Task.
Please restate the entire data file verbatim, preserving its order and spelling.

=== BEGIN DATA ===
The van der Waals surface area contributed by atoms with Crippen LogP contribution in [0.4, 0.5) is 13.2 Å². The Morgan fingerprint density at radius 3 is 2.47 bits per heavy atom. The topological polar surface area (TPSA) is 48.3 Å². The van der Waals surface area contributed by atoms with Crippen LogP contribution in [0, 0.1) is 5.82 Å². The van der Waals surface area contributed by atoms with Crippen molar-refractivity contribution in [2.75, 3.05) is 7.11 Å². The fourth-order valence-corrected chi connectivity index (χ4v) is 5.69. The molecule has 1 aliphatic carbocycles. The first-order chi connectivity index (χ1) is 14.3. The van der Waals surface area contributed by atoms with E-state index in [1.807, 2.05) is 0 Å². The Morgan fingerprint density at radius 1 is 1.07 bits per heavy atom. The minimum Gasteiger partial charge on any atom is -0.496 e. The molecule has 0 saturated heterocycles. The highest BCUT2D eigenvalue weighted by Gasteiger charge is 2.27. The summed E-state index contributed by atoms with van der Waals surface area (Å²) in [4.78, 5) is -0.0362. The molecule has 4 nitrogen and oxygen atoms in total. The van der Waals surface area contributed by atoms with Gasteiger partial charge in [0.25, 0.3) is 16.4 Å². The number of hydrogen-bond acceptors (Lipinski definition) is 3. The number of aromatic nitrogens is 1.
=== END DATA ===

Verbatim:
The van der Waals surface area contributed by atoms with Crippen LogP contribution in [0.4, 0.5) is 13.2 Å². The Morgan fingerprint density at radius 3 is 2.47 bits per heavy atom. The topological polar surface area (TPSA) is 48.3 Å². The van der Waals surface area contributed by atoms with Crippen LogP contribution in [0, 0.1) is 5.82 Å². The van der Waals surface area contributed by atoms with Crippen molar-refractivity contribution in [2.75, 3.05) is 7.11 Å². The fourth-order valence-corrected chi connectivity index (χ4v) is 5.69. The molecule has 1 aliphatic carbocycles. The first-order chi connectivity index (χ1) is 14.3. The van der Waals surface area contributed by atoms with E-state index in [1.807, 2.05) is 0 Å². The Morgan fingerprint density at radius 1 is 1.07 bits per heavy atom. The minimum Gasteiger partial charge on any atom is -0.496 e. The molecule has 0 saturated heterocycles. The highest BCUT2D eigenvalue weighted by Gasteiger charge is 2.27. The summed E-state index contributed by atoms with van der Waals surface area (Å²) in [4.78, 5) is -0.0362. The molecule has 4 nitrogen and oxygen atoms in total. The van der Waals surface area contributed by atoms with Gasteiger partial charge in [0.25, 0.3) is 16.4 Å². The number of hydrogen-bond acceptors (Lipinski definition) is 3. The number of aromatic nitrogens is 1.